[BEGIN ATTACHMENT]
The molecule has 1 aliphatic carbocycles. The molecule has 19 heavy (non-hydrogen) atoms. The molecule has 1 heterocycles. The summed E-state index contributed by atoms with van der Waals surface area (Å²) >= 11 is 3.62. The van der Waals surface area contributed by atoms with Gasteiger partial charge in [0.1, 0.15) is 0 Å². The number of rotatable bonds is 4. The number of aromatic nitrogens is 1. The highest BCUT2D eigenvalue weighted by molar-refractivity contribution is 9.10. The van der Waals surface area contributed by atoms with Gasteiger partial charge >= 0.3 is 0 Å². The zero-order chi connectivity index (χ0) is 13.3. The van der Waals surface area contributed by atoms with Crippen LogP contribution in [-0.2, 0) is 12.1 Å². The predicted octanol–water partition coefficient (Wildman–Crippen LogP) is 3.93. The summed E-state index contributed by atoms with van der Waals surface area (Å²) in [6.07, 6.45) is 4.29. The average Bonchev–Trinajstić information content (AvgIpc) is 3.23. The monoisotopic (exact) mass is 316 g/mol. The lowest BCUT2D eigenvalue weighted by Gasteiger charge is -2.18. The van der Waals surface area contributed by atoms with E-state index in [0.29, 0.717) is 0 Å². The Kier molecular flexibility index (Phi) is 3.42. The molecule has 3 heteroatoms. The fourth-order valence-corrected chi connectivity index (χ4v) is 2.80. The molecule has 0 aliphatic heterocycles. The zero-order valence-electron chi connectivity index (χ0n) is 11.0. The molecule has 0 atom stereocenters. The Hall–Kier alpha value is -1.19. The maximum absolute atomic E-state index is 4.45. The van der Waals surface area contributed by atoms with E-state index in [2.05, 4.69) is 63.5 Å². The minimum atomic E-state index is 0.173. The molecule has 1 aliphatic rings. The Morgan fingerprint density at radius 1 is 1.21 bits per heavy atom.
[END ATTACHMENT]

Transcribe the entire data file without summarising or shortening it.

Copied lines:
The molecule has 1 aliphatic carbocycles. The molecule has 19 heavy (non-hydrogen) atoms. The molecule has 1 heterocycles. The summed E-state index contributed by atoms with van der Waals surface area (Å²) >= 11 is 3.62. The van der Waals surface area contributed by atoms with Gasteiger partial charge in [0.1, 0.15) is 0 Å². The number of rotatable bonds is 4. The number of aromatic nitrogens is 1. The highest BCUT2D eigenvalue weighted by molar-refractivity contribution is 9.10. The van der Waals surface area contributed by atoms with Gasteiger partial charge >= 0.3 is 0 Å². The zero-order chi connectivity index (χ0) is 13.3. The van der Waals surface area contributed by atoms with Crippen LogP contribution in [-0.2, 0) is 12.1 Å². The predicted octanol–water partition coefficient (Wildman–Crippen LogP) is 3.93. The summed E-state index contributed by atoms with van der Waals surface area (Å²) in [6.07, 6.45) is 4.29. The average Bonchev–Trinajstić information content (AvgIpc) is 3.23. The monoisotopic (exact) mass is 316 g/mol. The lowest BCUT2D eigenvalue weighted by Gasteiger charge is -2.18. The van der Waals surface area contributed by atoms with E-state index in [0.29, 0.717) is 0 Å². The Kier molecular flexibility index (Phi) is 3.42. The molecule has 3 heteroatoms. The fourth-order valence-corrected chi connectivity index (χ4v) is 2.80. The molecule has 0 aliphatic heterocycles. The zero-order valence-electron chi connectivity index (χ0n) is 11.0. The molecule has 0 atom stereocenters. The Hall–Kier alpha value is -1.19. The maximum absolute atomic E-state index is 4.45. The van der Waals surface area contributed by atoms with E-state index in [2.05, 4.69) is 63.5 Å². The minimum atomic E-state index is 0.173. The molecule has 1 aliphatic rings. The Morgan fingerprint density at radius 1 is 1.21 bits per heavy atom.